{¶ 5} Sharron Reed testified before the commission that most of the alcohol was purchased in anticipation of her son's wedding. She further testified that one of her nieces was also getting married and that some of the alcohol was for that purpose. She admitted that it was an error for three bottles to have been taken into the permit premises. Appellant's counsel argued the commission should impose a fine rather than revoke appellant's permit as a sanction for the violation.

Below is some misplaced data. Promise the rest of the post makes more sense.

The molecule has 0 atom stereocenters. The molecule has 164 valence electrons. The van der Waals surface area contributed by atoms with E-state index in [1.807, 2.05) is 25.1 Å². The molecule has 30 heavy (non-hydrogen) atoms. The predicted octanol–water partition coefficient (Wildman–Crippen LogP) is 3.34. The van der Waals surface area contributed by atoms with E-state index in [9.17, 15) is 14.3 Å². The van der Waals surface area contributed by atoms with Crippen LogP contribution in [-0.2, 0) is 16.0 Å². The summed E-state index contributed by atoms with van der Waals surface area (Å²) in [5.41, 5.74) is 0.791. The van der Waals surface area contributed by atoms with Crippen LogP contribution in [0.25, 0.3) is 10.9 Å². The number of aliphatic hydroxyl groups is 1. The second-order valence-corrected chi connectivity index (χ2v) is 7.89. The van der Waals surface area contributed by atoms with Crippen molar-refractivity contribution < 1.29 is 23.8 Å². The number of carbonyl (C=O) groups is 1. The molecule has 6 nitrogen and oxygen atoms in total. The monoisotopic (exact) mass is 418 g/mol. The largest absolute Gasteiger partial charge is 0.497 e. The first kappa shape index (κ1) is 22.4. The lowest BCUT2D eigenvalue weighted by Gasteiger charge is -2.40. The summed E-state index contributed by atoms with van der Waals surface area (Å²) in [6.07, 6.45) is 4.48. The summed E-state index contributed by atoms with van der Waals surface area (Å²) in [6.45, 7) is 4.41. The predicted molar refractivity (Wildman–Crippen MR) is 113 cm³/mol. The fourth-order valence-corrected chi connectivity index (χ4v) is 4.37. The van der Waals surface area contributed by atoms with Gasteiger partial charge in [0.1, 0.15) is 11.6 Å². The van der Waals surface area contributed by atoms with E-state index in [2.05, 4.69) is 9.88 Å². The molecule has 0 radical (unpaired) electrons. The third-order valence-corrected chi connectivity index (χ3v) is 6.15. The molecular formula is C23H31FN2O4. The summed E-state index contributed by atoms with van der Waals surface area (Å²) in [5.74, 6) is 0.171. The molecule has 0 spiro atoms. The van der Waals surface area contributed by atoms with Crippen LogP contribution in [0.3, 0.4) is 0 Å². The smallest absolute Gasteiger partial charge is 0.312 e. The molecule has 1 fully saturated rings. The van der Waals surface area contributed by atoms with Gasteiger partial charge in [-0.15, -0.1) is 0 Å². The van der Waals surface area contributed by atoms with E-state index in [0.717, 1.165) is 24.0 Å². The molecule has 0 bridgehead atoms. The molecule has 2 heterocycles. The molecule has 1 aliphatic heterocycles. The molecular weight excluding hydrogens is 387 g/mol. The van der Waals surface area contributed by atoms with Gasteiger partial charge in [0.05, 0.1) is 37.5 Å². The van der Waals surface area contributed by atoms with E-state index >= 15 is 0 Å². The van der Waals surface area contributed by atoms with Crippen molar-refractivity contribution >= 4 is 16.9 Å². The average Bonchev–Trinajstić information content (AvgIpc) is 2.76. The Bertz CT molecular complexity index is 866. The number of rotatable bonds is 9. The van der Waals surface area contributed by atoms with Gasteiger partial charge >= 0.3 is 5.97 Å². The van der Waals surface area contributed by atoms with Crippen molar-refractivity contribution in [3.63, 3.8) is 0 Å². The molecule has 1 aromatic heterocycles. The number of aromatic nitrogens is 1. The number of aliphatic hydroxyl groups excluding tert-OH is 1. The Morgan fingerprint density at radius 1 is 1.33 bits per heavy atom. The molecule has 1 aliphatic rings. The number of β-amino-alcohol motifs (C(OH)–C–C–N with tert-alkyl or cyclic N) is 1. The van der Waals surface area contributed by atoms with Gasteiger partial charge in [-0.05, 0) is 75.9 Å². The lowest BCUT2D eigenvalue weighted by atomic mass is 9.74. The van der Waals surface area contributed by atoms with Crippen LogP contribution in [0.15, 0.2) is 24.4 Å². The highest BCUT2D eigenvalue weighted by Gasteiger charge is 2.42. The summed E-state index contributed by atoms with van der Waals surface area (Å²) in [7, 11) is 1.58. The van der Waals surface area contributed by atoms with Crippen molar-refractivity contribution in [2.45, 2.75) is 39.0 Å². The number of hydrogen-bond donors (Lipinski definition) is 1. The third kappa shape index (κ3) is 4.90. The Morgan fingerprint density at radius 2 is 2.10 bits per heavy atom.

{¶ 6} Following the hearing, on June 8, 2017, the commission issued an order finding appellant in violation as to the first violation charged in the notice of hearing and dismissing the second and third violations. The commission ordered appellant's liquor permits to be revoked effective June 29, 2017.

         {¶ 7} Appellant appealed the commission's order to the Franklin County Court of Common Pleas. The common pleas court affirmed the commission's order, finding there was reliable, probative, and substantial evidence to support the order and that it was in accordance with law. With respect to appellant's argument that the penalty was excessive, the court held that because revocation of the ...